College diplomas help university grads enter the workforce

Increasing numbers of university graduates are continuing their education at colleges and polytechnics, according to a recent Globe and Mail article. “It’s a huge trend,” says Linda Franklin, President of Colleges Ontario. “In the last five years in Ontario, we have seen a 40% increase in university graduates going to college.” The post-recession job market has made it harder for young Canadians to find work, and more Canadians have university degrees than ever before, more than 22% according to Human Resources and Skills Development Canada. A college diploma or certificate provides the hands-on training for a specific position, complimenting the theoretical learning of a university degree. Also, employers are investing less in on-the-job training, and are looking for experience on a resume. Lane Trotter, senior VP Academic at Fanshawe College notes, “What’s great about these graduate certificate programs is they allow students to get into the workforce quickly because they already have a solid underlying base from their previous education.” Globe and Mail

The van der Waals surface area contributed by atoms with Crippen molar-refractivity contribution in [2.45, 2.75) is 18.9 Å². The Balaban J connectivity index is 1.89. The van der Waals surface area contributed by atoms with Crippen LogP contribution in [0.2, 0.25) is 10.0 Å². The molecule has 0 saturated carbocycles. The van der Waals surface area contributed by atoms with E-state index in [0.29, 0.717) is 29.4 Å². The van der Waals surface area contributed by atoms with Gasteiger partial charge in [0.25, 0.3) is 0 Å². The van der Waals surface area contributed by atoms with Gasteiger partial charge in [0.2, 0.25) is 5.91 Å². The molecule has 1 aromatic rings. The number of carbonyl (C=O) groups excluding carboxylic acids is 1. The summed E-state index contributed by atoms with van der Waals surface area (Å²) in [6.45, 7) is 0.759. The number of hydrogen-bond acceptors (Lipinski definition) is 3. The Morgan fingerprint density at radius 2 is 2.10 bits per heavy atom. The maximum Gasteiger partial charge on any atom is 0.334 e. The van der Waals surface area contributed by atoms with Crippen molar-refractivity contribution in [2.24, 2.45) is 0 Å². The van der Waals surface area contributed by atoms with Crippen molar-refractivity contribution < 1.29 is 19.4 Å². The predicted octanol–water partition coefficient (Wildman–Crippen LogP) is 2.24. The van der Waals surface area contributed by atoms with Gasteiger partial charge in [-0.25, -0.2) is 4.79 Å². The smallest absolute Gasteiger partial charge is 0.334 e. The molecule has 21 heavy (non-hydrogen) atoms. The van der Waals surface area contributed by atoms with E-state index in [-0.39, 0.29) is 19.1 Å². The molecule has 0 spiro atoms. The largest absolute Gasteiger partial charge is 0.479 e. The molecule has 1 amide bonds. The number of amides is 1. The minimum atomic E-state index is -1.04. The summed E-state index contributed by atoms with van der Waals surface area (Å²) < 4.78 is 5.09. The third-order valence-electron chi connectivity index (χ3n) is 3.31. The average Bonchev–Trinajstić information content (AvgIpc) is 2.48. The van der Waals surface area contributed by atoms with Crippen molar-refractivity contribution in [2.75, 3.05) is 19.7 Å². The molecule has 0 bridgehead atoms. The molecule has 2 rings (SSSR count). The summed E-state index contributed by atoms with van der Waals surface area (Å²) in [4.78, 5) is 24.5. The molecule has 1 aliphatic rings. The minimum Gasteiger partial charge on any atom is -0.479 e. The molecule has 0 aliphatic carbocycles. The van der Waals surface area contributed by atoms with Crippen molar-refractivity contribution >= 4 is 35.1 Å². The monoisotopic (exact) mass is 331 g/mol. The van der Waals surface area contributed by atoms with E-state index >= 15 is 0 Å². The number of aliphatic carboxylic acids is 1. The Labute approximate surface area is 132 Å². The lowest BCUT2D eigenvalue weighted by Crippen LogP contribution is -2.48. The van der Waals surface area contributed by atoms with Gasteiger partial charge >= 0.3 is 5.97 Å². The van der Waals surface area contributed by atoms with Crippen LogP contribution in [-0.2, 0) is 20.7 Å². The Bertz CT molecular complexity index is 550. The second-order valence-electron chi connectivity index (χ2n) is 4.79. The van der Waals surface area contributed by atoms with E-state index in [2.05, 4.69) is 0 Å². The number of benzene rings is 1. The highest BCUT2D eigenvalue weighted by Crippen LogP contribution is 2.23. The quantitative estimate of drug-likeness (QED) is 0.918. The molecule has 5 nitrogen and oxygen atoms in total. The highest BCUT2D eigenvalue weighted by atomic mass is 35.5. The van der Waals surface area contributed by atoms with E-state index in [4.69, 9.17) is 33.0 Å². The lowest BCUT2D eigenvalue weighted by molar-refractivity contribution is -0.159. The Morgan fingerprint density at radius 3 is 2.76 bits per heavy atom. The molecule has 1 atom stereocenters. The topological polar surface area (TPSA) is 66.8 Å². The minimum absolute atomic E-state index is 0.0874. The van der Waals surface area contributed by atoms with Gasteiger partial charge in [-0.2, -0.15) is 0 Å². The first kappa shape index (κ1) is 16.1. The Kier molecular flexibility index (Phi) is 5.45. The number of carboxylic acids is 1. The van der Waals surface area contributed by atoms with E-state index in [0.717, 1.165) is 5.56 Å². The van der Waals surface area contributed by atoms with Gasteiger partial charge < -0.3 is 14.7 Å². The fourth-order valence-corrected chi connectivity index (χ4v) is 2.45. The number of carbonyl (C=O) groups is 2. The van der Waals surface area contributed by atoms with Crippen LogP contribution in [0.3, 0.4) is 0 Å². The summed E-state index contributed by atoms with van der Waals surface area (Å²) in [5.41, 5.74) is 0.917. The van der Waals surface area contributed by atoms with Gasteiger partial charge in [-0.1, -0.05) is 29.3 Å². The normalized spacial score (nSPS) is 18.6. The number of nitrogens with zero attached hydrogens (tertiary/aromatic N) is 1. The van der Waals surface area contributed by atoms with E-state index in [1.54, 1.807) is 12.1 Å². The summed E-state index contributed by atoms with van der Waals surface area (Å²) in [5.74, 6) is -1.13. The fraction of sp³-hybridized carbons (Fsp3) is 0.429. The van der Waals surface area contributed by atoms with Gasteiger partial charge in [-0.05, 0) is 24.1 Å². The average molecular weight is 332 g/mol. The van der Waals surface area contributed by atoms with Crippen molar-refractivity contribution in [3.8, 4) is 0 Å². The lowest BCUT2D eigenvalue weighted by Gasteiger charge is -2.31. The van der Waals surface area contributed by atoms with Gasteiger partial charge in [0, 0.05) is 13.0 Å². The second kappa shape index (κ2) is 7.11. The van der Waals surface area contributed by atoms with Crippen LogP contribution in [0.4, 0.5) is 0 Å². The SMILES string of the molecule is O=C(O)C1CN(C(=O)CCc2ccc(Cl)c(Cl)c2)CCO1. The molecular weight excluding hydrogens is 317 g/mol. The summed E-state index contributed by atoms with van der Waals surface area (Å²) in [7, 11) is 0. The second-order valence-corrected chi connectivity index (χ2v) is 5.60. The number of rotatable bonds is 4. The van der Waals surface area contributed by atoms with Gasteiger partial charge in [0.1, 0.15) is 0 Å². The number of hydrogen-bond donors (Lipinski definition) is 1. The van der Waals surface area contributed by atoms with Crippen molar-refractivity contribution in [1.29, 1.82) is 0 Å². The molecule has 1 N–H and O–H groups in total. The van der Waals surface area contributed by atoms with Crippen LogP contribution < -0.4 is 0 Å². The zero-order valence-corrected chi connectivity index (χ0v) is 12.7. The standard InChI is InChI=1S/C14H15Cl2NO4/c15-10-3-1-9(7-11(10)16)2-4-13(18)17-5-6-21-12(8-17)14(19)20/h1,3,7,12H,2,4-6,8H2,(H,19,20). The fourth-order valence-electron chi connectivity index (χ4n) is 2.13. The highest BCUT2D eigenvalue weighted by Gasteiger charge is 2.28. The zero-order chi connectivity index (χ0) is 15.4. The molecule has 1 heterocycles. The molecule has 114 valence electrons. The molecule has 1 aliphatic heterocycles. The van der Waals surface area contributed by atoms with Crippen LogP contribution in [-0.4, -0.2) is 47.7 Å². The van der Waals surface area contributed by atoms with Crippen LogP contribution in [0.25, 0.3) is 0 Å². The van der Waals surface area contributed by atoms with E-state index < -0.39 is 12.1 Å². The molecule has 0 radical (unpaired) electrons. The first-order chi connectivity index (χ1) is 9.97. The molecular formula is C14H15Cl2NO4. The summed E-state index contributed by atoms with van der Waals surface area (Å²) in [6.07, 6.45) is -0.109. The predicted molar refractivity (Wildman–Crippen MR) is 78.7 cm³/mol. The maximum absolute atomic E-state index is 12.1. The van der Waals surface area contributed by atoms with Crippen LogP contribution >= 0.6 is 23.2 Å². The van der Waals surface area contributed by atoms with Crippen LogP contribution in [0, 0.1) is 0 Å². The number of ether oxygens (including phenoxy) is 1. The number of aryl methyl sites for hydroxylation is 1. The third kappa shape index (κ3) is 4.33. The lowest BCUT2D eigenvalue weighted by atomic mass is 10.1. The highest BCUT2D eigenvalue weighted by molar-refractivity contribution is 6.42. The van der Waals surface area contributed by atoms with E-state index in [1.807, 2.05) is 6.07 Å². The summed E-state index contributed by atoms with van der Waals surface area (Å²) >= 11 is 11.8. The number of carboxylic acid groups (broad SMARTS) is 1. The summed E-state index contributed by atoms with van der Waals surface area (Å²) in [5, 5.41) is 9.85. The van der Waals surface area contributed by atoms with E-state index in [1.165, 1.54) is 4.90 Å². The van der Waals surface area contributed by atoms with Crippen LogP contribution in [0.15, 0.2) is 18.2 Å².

Innovations in higher ed for Canada to consider

Last week there were 2 separate conferences designed to examine the state of Canada’s PSE systems and to look for ways to improve Canada’s approach to education and training. The Conference Board of Canada’s summit, and the Higher Education Quality Council of Ontario’s conference both discussed several innovative ideas currently in practice in other jurisdictions that may benefit Canada. The Globe and Mail’s James Bradshaw notes 3 possible initiatives to follow, including the practice in Tennessee of funding institutions based on students’ outcomes (including degrees awarded and job placements); adopting innovative teaching methods such as experiential or service learning; and the evolution of education in the arts to include skills like entrepreneurship and leadership in order to be more employable. Maclean’salso reported on the conferences and possible education innovations to consider, such as Switzerland’s emphasis on vocational streaming, Australia’s MyUniversity website that shows all programs available nationwide with employment prospects, Israel and China’s private partnerships with benefactors who fund institutional expansions, and Tennessee’s performance-based funding. Globe and Mail | Maclean’s  

New mental health awareness campaign initiated by CAMH